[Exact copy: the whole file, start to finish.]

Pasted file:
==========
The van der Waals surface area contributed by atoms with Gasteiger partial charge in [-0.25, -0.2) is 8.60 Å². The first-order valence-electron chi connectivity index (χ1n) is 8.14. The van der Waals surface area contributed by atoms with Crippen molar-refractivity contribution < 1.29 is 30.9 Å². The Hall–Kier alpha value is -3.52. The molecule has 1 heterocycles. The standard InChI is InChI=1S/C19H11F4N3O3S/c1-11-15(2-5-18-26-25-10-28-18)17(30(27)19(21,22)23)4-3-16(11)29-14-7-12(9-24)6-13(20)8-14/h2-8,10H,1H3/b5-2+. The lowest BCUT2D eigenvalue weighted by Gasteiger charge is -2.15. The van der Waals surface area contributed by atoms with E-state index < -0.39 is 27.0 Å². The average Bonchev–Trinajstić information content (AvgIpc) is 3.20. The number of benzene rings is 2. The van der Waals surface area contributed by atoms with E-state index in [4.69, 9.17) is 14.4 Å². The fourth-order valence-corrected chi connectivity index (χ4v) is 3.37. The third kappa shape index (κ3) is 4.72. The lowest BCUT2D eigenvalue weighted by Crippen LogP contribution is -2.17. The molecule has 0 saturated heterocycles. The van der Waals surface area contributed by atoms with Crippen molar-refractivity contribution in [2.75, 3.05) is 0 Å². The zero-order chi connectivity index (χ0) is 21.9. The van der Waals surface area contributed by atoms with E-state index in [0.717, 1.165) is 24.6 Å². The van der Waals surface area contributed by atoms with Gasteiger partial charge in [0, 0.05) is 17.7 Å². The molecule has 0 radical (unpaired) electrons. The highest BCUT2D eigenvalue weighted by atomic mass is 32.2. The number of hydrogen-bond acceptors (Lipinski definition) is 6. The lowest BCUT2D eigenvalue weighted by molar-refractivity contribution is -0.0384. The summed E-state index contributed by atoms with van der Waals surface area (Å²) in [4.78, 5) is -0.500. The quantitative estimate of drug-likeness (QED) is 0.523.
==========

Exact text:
The van der Waals surface area contributed by atoms with Gasteiger partial charge in [-0.25, -0.2) is 8.60 Å². The first-order valence-electron chi connectivity index (χ1n) is 8.14. The van der Waals surface area contributed by atoms with Crippen molar-refractivity contribution < 1.29 is 30.9 Å². The Hall–Kier alpha value is -3.52. The molecule has 1 heterocycles. The standard InChI is InChI=1S/C19H11F4N3O3S/c1-11-15(2-5-18-26-25-10-28-18)17(30(27)19(21,22)23)4-3-16(11)29-14-7-12(9-24)6-13(20)8-14/h2-8,10H,1H3/b5-2+. The lowest BCUT2D eigenvalue weighted by Gasteiger charge is -2.15. The van der Waals surface area contributed by atoms with E-state index < -0.39 is 27.0 Å². The average Bonchev–Trinajstić information content (AvgIpc) is 3.20. The number of benzene rings is 2. The van der Waals surface area contributed by atoms with E-state index in [4.69, 9.17) is 14.4 Å². The fourth-order valence-corrected chi connectivity index (χ4v) is 3.37. The third kappa shape index (κ3) is 4.72. The lowest BCUT2D eigenvalue weighted by Crippen LogP contribution is -2.17. The molecule has 0 saturated heterocycles. The van der Waals surface area contributed by atoms with Crippen molar-refractivity contribution in [2.75, 3.05) is 0 Å². The zero-order chi connectivity index (χ0) is 21.9. The van der Waals surface area contributed by atoms with E-state index in [0.717, 1.165) is 24.6 Å². The van der Waals surface area contributed by atoms with Gasteiger partial charge in [0, 0.05) is 17.7 Å². The molecule has 0 radical (unpaired) electrons. The highest BCUT2D eigenvalue weighted by atomic mass is 32.2. The number of hydrogen-bond acceptors (Lipinski definition) is 6. The lowest BCUT2D eigenvalue weighted by molar-refractivity contribution is -0.0384. The summed E-state index contributed by atoms with van der Waals surface area (Å²) in [4.78, 5) is -0.500. The quantitative estimate of drug-likeness (QED) is 0.523.